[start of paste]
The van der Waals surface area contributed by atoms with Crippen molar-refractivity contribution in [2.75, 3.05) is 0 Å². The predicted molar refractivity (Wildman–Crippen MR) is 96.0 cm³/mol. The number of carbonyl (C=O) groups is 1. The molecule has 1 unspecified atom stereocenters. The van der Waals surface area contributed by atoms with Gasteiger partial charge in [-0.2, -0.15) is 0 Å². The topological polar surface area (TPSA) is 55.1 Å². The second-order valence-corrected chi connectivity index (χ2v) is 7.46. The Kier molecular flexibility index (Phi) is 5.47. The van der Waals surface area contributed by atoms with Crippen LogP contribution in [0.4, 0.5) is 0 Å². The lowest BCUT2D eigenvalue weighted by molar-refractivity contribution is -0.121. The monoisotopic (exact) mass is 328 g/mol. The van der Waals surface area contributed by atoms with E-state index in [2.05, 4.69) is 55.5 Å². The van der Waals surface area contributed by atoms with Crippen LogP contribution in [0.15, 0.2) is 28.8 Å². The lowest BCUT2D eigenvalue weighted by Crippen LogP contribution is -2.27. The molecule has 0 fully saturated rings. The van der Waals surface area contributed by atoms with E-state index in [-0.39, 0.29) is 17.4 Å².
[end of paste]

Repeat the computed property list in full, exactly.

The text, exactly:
The van der Waals surface area contributed by atoms with Crippen molar-refractivity contribution in [2.75, 3.05) is 0 Å². The predicted molar refractivity (Wildman–Crippen MR) is 96.0 cm³/mol. The number of carbonyl (C=O) groups is 1. The molecule has 1 unspecified atom stereocenters. The van der Waals surface area contributed by atoms with Gasteiger partial charge in [-0.2, -0.15) is 0 Å². The topological polar surface area (TPSA) is 55.1 Å². The second-order valence-corrected chi connectivity index (χ2v) is 7.46. The Kier molecular flexibility index (Phi) is 5.47. The van der Waals surface area contributed by atoms with Crippen LogP contribution in [0.4, 0.5) is 0 Å². The lowest BCUT2D eigenvalue weighted by molar-refractivity contribution is -0.121. The monoisotopic (exact) mass is 328 g/mol. The van der Waals surface area contributed by atoms with E-state index in [2.05, 4.69) is 55.5 Å². The van der Waals surface area contributed by atoms with Crippen LogP contribution in [0.15, 0.2) is 28.8 Å². The lowest BCUT2D eigenvalue weighted by Crippen LogP contribution is -2.27. The molecule has 0 fully saturated rings. The van der Waals surface area contributed by atoms with E-state index in [-0.39, 0.29) is 17.4 Å².